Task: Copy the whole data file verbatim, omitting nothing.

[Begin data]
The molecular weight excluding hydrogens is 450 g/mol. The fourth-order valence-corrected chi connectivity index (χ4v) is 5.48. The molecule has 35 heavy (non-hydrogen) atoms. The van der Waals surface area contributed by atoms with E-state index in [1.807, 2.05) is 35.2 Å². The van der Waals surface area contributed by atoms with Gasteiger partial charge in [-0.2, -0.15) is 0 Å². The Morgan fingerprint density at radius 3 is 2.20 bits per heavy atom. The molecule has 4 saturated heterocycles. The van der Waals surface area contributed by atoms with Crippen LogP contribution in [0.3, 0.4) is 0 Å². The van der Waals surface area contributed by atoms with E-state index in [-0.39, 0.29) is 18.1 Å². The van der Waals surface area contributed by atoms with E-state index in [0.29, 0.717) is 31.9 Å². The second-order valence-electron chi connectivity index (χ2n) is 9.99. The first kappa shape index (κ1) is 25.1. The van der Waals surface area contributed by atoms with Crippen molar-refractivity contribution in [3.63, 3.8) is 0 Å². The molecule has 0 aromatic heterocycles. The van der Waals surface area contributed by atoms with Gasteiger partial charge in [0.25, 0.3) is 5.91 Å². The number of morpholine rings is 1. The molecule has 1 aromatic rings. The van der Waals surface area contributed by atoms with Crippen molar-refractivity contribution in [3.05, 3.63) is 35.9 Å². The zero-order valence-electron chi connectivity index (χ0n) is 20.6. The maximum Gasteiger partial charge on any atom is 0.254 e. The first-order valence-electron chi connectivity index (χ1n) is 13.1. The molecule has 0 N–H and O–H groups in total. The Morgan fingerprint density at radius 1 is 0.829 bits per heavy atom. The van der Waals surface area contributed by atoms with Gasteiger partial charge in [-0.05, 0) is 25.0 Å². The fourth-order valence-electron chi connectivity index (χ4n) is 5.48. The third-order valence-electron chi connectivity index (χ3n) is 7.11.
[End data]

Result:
The molecular weight excluding hydrogens is 450 g/mol. The fourth-order valence-corrected chi connectivity index (χ4v) is 5.48. The molecule has 35 heavy (non-hydrogen) atoms. The van der Waals surface area contributed by atoms with E-state index in [1.807, 2.05) is 35.2 Å². The van der Waals surface area contributed by atoms with Gasteiger partial charge in [-0.2, -0.15) is 0 Å². The Morgan fingerprint density at radius 3 is 2.20 bits per heavy atom. The molecule has 4 saturated heterocycles. The van der Waals surface area contributed by atoms with Crippen LogP contribution in [0.3, 0.4) is 0 Å². The van der Waals surface area contributed by atoms with E-state index in [-0.39, 0.29) is 18.1 Å². The van der Waals surface area contributed by atoms with E-state index in [0.29, 0.717) is 31.9 Å². The second-order valence-electron chi connectivity index (χ2n) is 9.99. The first kappa shape index (κ1) is 25.1. The van der Waals surface area contributed by atoms with Crippen molar-refractivity contribution in [3.63, 3.8) is 0 Å². The molecule has 0 aromatic heterocycles. The van der Waals surface area contributed by atoms with Gasteiger partial charge in [0.25, 0.3) is 5.91 Å². The number of morpholine rings is 1. The molecule has 1 aromatic rings. The van der Waals surface area contributed by atoms with Crippen molar-refractivity contribution in [3.05, 3.63) is 35.9 Å². The zero-order valence-electron chi connectivity index (χ0n) is 20.6. The maximum Gasteiger partial charge on any atom is 0.254 e. The first-order valence-electron chi connectivity index (χ1n) is 13.1. The molecule has 0 N–H and O–H groups in total. The Morgan fingerprint density at radius 1 is 0.829 bits per heavy atom. The van der Waals surface area contributed by atoms with Gasteiger partial charge in [-0.05, 0) is 25.0 Å². The fourth-order valence-electron chi connectivity index (χ4n) is 5.48. The third-order valence-electron chi connectivity index (χ3n) is 7.11.